Since we can’t go back in time, we have to march forward. Despite his ambition, Toledo has never been comfortable with the spotlight. Now, he’s at a level where he can try to hide himself from it. Making A Door Less Open comes with a gimmick involving a gas mask, which Toledo plans to wear on stage whenever he is allowed to tour again. (The idea feels even more dystopian now that we’re all wearing masks nowadays, something that Toledo couldn’t have possibly predicted.) The mask is attached to a persona called Trait, which stems from an off-the-cuff side project with his bandmate and collaborator Andrew Katz that embraced EDM and electronic experimentation. There are some big concepts going on in the background of Making A Door Less Open that Toledo has been thinking about — stuff about song ownership and his position as frontman, the idea that these tracks could have gone in a dozen different directions and that whatever landed on this record isn’t necessarily their final, or even best, form. That’s compounded by the different tracklists and musical arrangements that appear across the streaming, vinyl, and CD versions of the record. It’s a lot to take in, but when has Car Seat Headrest not been?

But even with all the extracurricular baggage, Making A Door Less Open is a lot less self-serious than Teens Of Denial. It’s a lot more fun. The big sonic addition to the album is the prevalence of synths, though even that’s not new if you dig deep enough into the Car Seat Headrest back catalog. What is new is the immediacy of these songs. Toledo’s wordy, interior musings lend themselves well to dance music. His trademark drawl has some new life breathed into it. Making A Door Less Open is an itchy album, constantly jumping around between different ideas. The album sounds frantic and a little jittery, but Toledo manages to keep it oddly calm amid all the noise. The project’s aversion to traditional song structures means that each track leaps off into new places. Toledo isn’t reinventing the wheel with his electronics, but he is building himself a new playground to mess around in. The band feels more free to experiment under the auspice of a more collaborative album.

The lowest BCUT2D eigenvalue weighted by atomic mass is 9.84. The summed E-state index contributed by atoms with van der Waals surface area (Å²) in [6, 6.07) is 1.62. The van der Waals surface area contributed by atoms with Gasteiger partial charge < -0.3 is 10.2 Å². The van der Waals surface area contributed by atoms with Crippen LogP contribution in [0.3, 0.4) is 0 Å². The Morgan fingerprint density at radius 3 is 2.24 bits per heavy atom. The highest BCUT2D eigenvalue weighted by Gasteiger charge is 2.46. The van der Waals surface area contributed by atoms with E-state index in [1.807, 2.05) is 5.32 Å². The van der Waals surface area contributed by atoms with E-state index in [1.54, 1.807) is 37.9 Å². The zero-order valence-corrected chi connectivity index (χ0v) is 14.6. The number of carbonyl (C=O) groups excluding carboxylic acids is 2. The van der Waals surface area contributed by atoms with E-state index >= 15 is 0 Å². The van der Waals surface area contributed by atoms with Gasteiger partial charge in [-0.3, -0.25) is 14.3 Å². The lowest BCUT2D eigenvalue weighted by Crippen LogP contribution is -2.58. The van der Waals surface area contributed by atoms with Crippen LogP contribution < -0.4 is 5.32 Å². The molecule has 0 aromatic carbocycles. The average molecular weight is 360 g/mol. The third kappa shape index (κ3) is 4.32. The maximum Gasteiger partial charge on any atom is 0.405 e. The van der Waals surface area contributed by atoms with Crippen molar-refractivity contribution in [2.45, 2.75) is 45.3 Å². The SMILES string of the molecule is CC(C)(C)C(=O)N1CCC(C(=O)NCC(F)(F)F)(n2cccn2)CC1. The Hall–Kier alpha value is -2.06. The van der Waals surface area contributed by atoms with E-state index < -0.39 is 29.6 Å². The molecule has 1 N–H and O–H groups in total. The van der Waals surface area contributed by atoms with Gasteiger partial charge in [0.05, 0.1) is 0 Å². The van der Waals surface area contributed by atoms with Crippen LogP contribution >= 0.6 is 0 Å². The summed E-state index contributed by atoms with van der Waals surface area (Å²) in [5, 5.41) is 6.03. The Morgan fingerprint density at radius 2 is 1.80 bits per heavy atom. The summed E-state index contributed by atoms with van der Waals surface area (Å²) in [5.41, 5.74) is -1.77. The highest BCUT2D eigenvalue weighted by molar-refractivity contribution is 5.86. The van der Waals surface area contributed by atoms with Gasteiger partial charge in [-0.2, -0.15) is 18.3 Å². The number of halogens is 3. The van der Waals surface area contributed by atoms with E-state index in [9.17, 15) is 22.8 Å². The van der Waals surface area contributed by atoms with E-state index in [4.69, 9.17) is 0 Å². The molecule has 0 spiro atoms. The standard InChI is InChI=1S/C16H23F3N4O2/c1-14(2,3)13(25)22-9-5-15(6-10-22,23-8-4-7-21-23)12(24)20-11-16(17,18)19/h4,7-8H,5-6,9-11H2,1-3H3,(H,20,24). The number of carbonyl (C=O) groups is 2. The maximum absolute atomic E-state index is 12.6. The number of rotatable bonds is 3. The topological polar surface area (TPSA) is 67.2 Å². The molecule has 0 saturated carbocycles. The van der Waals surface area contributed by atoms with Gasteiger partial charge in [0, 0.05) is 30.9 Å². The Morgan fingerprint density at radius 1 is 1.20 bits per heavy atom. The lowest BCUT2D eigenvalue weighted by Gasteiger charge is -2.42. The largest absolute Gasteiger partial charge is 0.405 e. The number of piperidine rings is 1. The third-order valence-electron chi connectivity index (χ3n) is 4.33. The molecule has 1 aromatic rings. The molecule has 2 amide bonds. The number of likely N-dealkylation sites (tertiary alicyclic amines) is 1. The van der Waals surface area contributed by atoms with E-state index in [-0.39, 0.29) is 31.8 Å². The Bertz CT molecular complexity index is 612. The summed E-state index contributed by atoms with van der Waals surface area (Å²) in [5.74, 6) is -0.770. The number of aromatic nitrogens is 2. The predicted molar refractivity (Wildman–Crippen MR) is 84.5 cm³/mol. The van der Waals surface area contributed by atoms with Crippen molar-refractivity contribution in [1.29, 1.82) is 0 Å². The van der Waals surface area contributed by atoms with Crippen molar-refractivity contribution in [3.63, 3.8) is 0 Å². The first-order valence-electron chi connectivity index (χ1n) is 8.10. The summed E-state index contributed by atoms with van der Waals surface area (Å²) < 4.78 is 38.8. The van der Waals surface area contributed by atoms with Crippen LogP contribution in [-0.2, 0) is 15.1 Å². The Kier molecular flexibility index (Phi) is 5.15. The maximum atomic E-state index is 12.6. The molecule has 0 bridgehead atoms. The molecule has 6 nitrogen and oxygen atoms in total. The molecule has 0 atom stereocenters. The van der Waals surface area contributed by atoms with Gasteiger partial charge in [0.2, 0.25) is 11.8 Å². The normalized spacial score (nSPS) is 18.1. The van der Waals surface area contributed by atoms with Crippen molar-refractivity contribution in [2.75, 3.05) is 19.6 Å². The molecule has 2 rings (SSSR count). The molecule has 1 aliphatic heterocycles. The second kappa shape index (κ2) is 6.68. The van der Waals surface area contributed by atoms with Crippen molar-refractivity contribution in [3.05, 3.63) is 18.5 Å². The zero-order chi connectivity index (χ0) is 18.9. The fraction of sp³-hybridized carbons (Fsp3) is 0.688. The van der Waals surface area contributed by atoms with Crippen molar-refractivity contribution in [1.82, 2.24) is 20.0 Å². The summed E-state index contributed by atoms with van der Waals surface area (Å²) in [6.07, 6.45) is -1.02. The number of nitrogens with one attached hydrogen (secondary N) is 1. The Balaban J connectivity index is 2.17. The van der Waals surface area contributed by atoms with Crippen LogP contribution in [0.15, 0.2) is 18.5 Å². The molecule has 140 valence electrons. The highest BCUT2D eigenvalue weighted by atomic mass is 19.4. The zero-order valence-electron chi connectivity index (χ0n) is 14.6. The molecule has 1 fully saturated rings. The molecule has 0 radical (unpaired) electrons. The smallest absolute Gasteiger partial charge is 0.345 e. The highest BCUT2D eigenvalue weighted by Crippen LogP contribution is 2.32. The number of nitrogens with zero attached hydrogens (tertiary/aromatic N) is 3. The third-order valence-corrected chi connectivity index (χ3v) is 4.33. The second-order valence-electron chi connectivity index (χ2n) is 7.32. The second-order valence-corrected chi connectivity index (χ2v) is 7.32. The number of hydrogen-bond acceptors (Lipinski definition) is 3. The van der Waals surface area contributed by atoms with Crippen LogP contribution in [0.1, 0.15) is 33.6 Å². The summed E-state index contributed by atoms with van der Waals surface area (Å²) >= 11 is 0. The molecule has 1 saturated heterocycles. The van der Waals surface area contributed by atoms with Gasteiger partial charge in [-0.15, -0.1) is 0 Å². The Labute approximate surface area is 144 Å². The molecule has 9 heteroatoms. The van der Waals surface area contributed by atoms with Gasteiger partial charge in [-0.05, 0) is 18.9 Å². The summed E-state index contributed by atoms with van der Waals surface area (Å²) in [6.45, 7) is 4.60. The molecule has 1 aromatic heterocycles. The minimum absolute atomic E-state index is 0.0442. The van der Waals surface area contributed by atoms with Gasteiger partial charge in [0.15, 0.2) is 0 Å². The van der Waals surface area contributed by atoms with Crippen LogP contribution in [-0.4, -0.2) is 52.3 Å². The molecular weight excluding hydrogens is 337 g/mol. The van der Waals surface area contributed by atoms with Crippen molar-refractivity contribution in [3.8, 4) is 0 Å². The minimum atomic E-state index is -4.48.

That means a song like “Hymn (Remix)” can happen — it sounds like Toledo and company just messing around and seeing what happens, like tapping your throat when you’re bored and seeing what garbled sounds come out. It appears in a more straitlaced form on the vinyl version of the album, but the “Remix” is pure unhinged chaos, Toledo’s exhalations morphing into a pounding breakbeat broken by sliced-up guitars and beat drops. It’s a wonderfully odd song that sounds huge, one that you can easily imagine booming out of the speakers on a festival ground, echoing out across a huge space. But Toledo’s vision of Coachella-ready pop is anything but ordinary. He pulls off the same trick with “Deadlines,” which actually appears in three wildly different versions across the different album formats. “Deadlines (Hostile)” is a straight-forward rock song, “Deadlines (Thoughtful)” has a wriggling groove, and “Deadlines (Acoustic)” is, well, acoustic. “Thoughtful” is my favorite, a club-ready thump that descends into utter madness. It’s chilly but passionate, Toledo repeating “Oh, compassion/ Is transforming me into…,” the phrase left frustratingly unfinished. It’s tempting to imagine all three versions of “Deadlines” as one big sonic Frankenstein, where maybe some of those ellipses form one cohesive puzzle, but as they stand separately, they’re still invigorating.